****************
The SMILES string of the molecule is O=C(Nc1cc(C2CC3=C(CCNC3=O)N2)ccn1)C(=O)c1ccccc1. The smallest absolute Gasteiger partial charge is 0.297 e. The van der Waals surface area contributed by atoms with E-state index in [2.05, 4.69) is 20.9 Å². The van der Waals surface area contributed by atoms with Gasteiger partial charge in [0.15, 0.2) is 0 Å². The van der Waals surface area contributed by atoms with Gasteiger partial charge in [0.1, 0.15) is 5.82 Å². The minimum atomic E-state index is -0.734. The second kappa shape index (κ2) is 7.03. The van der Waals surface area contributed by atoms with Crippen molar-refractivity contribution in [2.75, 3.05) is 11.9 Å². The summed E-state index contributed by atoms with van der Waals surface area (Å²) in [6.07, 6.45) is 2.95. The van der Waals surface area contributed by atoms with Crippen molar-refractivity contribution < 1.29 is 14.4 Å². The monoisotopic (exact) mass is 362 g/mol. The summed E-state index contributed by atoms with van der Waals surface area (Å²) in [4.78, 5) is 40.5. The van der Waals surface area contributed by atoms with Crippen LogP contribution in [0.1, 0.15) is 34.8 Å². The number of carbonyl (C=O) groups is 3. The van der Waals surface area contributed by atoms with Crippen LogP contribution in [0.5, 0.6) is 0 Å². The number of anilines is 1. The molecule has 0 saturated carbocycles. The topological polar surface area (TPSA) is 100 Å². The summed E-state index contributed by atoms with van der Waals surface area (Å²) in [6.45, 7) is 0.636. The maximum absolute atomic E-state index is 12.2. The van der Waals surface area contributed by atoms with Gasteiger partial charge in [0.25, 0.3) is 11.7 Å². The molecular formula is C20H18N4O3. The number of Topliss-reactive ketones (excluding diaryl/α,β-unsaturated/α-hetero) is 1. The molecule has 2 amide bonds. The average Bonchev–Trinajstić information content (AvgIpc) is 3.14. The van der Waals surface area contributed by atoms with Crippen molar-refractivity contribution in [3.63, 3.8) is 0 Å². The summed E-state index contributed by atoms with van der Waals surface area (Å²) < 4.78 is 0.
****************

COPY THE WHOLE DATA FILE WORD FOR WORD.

The SMILES string of the molecule is O=C(Nc1cc(C2CC3=C(CCNC3=O)N2)ccn1)C(=O)c1ccccc1. The smallest absolute Gasteiger partial charge is 0.297 e. The van der Waals surface area contributed by atoms with E-state index in [2.05, 4.69) is 20.9 Å². The van der Waals surface area contributed by atoms with Gasteiger partial charge in [0.15, 0.2) is 0 Å². The van der Waals surface area contributed by atoms with Gasteiger partial charge in [0.1, 0.15) is 5.82 Å². The minimum atomic E-state index is -0.734. The second kappa shape index (κ2) is 7.03. The van der Waals surface area contributed by atoms with Crippen molar-refractivity contribution in [2.75, 3.05) is 11.9 Å². The summed E-state index contributed by atoms with van der Waals surface area (Å²) in [6.07, 6.45) is 2.95. The van der Waals surface area contributed by atoms with Crippen molar-refractivity contribution < 1.29 is 14.4 Å². The monoisotopic (exact) mass is 362 g/mol. The summed E-state index contributed by atoms with van der Waals surface area (Å²) in [4.78, 5) is 40.5. The van der Waals surface area contributed by atoms with Crippen LogP contribution in [0.1, 0.15) is 34.8 Å². The number of carbonyl (C=O) groups is 3. The van der Waals surface area contributed by atoms with Crippen LogP contribution in [0.5, 0.6) is 0 Å². The number of anilines is 1. The molecule has 0 saturated carbocycles. The topological polar surface area (TPSA) is 100 Å². The summed E-state index contributed by atoms with van der Waals surface area (Å²) in [6.45, 7) is 0.636. The maximum absolute atomic E-state index is 12.2. The van der Waals surface area contributed by atoms with Gasteiger partial charge in [0.25, 0.3) is 11.7 Å². The molecular formula is C20H18N4O3. The number of Topliss-reactive ketones (excluding diaryl/α,β-unsaturated/α-hetero) is 1. The molecule has 2 amide bonds. The average Bonchev–Trinajstić information content (AvgIpc) is 3.14. The van der Waals surface area contributed by atoms with Crippen molar-refractivity contribution in [3.63, 3.8) is 0 Å². The summed E-state index contributed by atoms with van der Waals surface area (Å²) < 4.78 is 0.